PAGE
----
The pressing need to protect Cook Inlet belugas—our charismatic canaries of the sea up here in Alaska—just became a lot more urgent. The latest abundance survey based on improved survey methods estimated just 279 whales, down from 328 in 2016. The situation is dire and the window of opportunity to save these belugas is closing fast.

The original beluga decline likely resulted from multiple forms of unregulated hunting, which was suspended in 2005. This would explain the slight upward population trend observed until 2010. But in the decade since, the population has continued to decrease. The exact reason remains puzzling. What is known is that the belugas face a host of threats.

Belugas taken along turnagain arm
Anthony Madden

Cook Inlet lies off Anchorage, Alaska’s largest city, and that means the belugas are exposed to vessel traffic and noise pollution, habitat degradation and contaminants from construction and offshore drilling activities and food limitations. Climate change is also rapidly changing their habitat. But addressing these threats is difficult because scientists do not know how much each threat impacts beluga recovery. 

While it would be easy to assume that 49 belugas were lost between counts, the details about this new number aren’t as simple as it might seem at first glance. Counting whales in the inlet also isn’t easy—imagine counting kids at a pool party, some are underwater, some are in different parts of the pool, some are arriving late to the party, others are leaving, and they are all constantly changing positions. 

Beluga Whale Pod Chuckchi Sea
Laura Morse/NOAA

To make the estimates more accurate, scientists from the National Oceanic and Atmospheric Administration (NOAA), the federal agency tasked with managing this imperiled population, recently changed the way they statistically analyze the data used to count the whales. 

In for the Count

Racetrack flight pattern for counting Cook Inlet Belugas.
NOAA Fisheries
Racetrack flight pattern for counting Cook Inlet Belugas. (NOAA Fisheries AFSC Processed Report 2019-09, Aerial Surveys, Distribution, Abundance, and Trend of Belugas in Cook Inlet, Alaska.)

To count belugas, a team of researchers, composed of two observers and a data recorder, fly a small twin-engine plane over the Cook Inlet. When they spot a group of belugas, the plane circles in a “racetrack” pattern to obtain multiple counts. One observer visually counts the whales and the other records a video.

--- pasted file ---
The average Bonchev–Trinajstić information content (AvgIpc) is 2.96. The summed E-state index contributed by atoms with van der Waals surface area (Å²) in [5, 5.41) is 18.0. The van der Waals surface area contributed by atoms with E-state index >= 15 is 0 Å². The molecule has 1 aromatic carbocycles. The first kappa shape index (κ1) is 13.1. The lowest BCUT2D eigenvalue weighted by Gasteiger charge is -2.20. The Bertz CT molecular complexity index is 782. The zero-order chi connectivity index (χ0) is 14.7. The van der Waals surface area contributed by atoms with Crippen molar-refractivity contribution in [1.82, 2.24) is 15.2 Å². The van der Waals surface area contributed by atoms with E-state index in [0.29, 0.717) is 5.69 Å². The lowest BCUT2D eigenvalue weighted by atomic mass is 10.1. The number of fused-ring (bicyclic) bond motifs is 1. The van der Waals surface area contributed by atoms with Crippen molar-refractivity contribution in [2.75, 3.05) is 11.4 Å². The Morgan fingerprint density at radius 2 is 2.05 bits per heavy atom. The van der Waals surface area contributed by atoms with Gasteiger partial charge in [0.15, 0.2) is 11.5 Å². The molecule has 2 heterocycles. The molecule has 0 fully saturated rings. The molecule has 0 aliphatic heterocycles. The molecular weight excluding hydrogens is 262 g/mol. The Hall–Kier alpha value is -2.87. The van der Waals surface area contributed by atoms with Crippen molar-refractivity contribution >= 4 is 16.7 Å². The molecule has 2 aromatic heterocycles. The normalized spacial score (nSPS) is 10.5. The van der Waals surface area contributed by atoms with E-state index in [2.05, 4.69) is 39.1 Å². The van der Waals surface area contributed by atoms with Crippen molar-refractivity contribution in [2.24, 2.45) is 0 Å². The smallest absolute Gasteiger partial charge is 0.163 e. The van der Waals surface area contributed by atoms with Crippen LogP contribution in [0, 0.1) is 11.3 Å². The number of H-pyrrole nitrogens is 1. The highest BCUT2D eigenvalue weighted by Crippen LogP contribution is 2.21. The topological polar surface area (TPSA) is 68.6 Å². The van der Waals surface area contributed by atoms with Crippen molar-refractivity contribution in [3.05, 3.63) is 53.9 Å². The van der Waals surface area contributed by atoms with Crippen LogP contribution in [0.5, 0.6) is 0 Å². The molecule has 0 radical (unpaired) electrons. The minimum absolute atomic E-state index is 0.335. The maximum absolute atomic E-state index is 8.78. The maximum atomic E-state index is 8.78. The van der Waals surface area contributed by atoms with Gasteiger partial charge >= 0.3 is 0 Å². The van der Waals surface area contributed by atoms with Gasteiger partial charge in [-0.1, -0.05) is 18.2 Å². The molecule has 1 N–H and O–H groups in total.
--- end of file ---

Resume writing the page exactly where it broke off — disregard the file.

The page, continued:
The data is then statically analyzed to create the abundance estimate for the year, with the video data processed in a program able to correct for situations such as submerged belugas or belugas hidden from view by another beluga. Prior to 2018, scientists statistically analyzed the video data using the mean value of belugas counted. But because outliers can throw off the mean, the median is now used for all acceptable survey days.  

Looking back at data and observations made between 2004-2016, the scientists observed that even though population estimates would have been different using the new method, the overall trend observed in the Cook Inlet population remains the same: The population is currently predicted to continue to decline at a rate of 2.3% each year. 

Ship Creek citizen scientists observing the port for belugas
Defenders of Wildlife

Defenders is working with agency, non-profit and tribal partners to ensure Cook Inlet belugas get the chance they deserve to recover. With this new sense of urgency, we are forced to think outside the box with more innovative ways to try and solve the mystery of our disappearing belugas. Defenders is here to help usher in this new age of incorporating all types of knowledge, in hopes of bringing these remarkable whales back from the brink of extinction.

The time to ensure protections for this incredible whale is now. 



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